Of course, right now this is all rank speculation. But here’s the thing: it’s testable speculation. You could test this hypothesis, for instance, by having groups of test subjects come into a lab and write for 20 minutes about the most intractable, longest-term problem in their lives – an exercise called priming. This would psychologically incline the subjects to dwell on their problems and, if they were given time to ruminate on them, to start feeling trapped by them. Then you could give one group a straightforward essay to read on, say, economic theory. The other group, conversely, would read a fiction narrative, which would be the same length as the economics essay but filled with fantastical imagery and impossible scenarios.

At the end of the study you’d measure the two groups’ attitudes toward their life problems using a self-report survey. Or better yet, you could ask all the subjects to spend five minutes generating a list of as many possible solutions to their personal problems as they could think of. The prediction? In five minutes of brainstorming, the research subjects who’d read the fantastical stories with impossible imagery would list more possible solutions to their problems than the control subjects who’d read the straightforward essay.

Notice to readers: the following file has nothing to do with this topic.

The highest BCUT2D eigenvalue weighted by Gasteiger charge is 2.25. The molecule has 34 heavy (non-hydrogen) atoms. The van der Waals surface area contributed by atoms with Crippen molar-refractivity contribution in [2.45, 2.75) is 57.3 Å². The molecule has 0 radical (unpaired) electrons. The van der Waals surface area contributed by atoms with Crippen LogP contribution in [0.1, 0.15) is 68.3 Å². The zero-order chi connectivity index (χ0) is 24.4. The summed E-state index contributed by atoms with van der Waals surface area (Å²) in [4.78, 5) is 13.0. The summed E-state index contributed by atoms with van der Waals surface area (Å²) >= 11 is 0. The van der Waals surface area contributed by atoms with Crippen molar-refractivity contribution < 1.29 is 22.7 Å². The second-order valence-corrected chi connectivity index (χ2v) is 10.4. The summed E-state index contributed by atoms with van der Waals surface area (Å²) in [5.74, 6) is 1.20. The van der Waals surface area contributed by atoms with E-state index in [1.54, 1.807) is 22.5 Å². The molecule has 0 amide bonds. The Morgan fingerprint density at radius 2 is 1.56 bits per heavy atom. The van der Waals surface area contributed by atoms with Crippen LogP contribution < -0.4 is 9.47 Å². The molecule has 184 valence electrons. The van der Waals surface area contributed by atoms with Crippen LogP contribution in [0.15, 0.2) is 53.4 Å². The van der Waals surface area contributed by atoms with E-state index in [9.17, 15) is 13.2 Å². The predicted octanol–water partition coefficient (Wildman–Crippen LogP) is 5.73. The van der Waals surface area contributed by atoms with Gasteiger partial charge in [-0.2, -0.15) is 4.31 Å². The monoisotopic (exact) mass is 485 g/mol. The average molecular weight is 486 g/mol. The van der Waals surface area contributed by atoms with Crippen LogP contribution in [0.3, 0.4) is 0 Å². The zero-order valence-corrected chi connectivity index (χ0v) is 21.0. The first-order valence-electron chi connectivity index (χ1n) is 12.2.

You could try different varieties of this study design. For example, you could try using images instead of stories. You could compare specifically religious stories with, say, excerpts from a novel of magical realism. The point is, you could test whether fantastic stories  can shake our rigid cause-and-effect beliefs, and thereby stimulate adaptive creativity. This is a prime example (pun intended) of how hypotheses about religion’s origins and functions can be subjected to experimental checks. If the experiment were successful, it would suggest that the ubiquitous, impossible imagery in religious narratives and folktales around the world might, in part, serve as a solution to a uniquely human problem: believing too sincerely in the cause-and-effect stories we tell ourselves, such that we become stuck in self-fulfilling rumination. If so, imagination might really sometimes trump knowledge.

I’m taking a break this week from my series on theorists of religion. Check back in future weeks for more on religious studies theory!

  • Hillary Spragg

    test #1


CLOSE | X

HIDE | X